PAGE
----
Aleida Cristina Mendes Borges
Entering the State: Everyday practices of youth political participation in Lusophone Africa
Political participation has been traditionally understood as a mechanism to ensure the control of dissent (Forbrig 2005). This approach is in line with orthodox ‘democratic theory’ (Schumpeter 1952) which conceptualises the “electoral mass” as incapable of political action other than voting.
More recently however, in response to criticisms, a more heterodox approach moving away from the ‘myopic obsession’ (Farthing 2010) over voting and party systems has emerged and theorists have started to link the concept of participation with that of citizenship (Forbrig 2005; Arnstein, Sherry R. 1969;Thorson 2012;Thorson 2014) emphasising it as a question of social exclusion vs. inclusion.
Following several years of intense political transformation in many parts of the world, this research project aims to address a gap in the literature on youth political participation in Africa and is situated within the new wave of enthusiasm for the so-called youth awakening (the ‘new 1960s generation’), which contributed to ‘Youthquake’ being selected as word of the year 2017 by Oxford Dictionaries.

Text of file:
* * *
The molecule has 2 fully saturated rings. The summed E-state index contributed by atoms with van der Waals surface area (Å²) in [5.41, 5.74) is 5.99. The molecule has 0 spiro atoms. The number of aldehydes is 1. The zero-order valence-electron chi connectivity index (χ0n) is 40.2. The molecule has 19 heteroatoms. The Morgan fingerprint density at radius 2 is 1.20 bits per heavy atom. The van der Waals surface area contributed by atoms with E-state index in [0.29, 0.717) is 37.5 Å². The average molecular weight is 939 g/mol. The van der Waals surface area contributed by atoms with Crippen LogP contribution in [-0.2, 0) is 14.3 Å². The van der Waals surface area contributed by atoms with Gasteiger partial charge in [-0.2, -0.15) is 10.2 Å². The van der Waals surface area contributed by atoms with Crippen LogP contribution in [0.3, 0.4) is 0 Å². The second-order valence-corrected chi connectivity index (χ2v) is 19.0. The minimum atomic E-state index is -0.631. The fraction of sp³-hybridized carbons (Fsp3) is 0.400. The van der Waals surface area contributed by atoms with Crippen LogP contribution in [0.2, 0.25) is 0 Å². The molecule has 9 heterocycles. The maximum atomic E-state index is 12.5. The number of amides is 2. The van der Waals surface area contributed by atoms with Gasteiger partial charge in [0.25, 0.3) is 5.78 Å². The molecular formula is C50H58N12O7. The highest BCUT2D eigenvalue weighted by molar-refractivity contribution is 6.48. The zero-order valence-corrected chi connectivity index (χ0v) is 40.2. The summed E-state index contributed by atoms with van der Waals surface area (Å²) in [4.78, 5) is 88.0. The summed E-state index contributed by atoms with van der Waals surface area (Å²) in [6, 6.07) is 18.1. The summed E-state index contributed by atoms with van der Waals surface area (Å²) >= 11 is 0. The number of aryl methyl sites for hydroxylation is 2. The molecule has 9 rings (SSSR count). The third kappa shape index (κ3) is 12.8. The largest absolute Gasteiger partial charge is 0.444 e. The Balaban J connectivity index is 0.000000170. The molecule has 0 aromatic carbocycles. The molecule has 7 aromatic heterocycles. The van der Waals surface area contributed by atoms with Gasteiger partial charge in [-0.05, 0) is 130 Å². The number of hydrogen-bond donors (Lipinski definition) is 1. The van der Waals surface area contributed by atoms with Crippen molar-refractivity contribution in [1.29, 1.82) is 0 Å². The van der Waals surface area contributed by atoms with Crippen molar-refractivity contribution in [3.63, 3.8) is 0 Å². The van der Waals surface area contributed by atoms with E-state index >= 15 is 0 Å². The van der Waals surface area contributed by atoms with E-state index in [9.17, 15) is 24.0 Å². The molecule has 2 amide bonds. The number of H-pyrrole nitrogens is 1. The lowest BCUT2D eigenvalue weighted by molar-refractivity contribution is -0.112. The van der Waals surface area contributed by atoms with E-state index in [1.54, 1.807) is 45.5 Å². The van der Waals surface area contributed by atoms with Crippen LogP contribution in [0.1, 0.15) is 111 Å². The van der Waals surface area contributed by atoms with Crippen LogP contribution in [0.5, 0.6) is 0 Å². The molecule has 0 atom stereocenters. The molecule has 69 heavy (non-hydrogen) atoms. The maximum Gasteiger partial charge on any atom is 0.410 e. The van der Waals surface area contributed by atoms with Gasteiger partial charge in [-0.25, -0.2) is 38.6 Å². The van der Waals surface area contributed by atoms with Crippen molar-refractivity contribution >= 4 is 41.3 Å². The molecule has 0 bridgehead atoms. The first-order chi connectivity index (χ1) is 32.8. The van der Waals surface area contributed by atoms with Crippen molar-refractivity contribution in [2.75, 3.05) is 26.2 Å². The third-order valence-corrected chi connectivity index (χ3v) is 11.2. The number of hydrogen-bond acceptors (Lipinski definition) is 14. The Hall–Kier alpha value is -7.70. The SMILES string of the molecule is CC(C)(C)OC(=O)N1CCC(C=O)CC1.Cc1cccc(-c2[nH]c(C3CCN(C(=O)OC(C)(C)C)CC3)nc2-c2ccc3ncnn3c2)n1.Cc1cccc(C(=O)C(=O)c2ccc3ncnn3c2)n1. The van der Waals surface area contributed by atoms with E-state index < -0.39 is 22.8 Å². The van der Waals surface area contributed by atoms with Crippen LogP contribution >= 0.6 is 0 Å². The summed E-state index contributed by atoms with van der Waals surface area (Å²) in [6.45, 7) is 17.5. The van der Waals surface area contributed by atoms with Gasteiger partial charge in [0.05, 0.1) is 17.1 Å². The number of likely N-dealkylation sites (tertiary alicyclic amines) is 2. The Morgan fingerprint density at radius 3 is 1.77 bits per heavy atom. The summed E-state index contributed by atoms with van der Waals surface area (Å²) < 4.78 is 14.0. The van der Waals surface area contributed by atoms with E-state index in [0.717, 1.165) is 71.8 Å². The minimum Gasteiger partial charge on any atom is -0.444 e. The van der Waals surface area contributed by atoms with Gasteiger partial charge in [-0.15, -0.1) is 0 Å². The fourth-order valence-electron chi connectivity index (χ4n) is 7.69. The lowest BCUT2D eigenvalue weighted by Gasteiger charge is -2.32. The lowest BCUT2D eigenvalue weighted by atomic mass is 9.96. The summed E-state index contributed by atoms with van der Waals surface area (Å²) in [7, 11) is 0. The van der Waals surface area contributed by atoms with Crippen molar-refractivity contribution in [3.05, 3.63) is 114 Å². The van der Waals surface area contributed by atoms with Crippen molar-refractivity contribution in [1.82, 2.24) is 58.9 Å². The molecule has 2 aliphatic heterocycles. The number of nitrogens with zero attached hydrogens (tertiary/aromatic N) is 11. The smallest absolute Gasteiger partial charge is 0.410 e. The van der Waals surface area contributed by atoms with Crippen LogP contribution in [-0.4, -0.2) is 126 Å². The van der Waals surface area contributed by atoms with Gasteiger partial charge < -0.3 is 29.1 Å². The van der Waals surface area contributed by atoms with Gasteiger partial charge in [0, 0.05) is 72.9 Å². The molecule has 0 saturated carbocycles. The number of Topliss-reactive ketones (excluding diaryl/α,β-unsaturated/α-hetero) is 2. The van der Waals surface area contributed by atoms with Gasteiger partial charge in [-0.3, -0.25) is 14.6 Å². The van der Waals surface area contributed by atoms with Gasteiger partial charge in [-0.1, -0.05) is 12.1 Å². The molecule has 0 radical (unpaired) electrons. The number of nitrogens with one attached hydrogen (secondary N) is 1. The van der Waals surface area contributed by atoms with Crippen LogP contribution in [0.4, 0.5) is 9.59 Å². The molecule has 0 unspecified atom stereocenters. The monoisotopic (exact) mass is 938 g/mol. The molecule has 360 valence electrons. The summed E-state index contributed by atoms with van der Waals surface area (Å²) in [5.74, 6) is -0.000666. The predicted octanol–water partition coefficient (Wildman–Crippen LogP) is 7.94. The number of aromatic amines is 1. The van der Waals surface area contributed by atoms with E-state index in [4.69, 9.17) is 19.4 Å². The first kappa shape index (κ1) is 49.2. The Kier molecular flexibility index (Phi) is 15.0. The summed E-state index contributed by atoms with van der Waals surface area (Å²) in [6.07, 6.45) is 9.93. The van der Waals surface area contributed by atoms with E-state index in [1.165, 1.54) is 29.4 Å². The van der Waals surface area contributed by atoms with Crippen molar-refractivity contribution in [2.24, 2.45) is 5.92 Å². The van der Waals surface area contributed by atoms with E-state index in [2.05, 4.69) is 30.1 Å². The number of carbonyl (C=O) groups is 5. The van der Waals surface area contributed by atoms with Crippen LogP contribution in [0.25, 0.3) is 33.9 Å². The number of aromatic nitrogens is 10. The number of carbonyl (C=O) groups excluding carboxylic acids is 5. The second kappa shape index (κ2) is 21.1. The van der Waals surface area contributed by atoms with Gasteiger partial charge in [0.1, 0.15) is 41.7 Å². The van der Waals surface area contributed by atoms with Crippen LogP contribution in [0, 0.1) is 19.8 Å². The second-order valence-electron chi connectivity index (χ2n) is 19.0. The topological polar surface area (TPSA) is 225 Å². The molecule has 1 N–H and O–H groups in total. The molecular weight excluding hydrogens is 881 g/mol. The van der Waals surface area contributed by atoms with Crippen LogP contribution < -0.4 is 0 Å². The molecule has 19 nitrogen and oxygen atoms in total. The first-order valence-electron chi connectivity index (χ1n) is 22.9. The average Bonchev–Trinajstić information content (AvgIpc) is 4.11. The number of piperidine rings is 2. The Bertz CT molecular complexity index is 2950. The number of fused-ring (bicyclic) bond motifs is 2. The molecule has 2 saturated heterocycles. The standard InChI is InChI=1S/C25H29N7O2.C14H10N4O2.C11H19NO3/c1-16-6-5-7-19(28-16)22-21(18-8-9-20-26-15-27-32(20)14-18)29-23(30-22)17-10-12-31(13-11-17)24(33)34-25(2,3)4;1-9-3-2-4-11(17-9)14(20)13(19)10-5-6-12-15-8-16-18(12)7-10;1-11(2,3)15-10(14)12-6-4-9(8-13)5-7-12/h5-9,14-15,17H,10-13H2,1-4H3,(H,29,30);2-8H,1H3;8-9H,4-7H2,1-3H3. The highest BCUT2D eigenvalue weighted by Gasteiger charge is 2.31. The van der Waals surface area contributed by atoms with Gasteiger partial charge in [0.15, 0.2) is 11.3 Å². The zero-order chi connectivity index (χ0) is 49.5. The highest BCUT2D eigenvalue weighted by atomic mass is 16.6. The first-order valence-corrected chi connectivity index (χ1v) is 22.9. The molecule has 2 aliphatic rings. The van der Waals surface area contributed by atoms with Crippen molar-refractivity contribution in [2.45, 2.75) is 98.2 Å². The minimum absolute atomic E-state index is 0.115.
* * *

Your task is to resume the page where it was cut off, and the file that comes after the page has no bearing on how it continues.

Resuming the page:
Considering that all African countries have a youth majority (Mo Ibrahim 2012), it becomes fundamentally important to understand how this stratum of the population experiences ‘the political’ in their localised contexts, particularly in urban slum areas where there is little or no state presence. This research project focuses on youth political participation in Cabo Verde and São Tomé e Principe and seeks to understand how and to what extent youth are challenging the status quo by enacting new forms of political participation through ‘youth-led associativism’.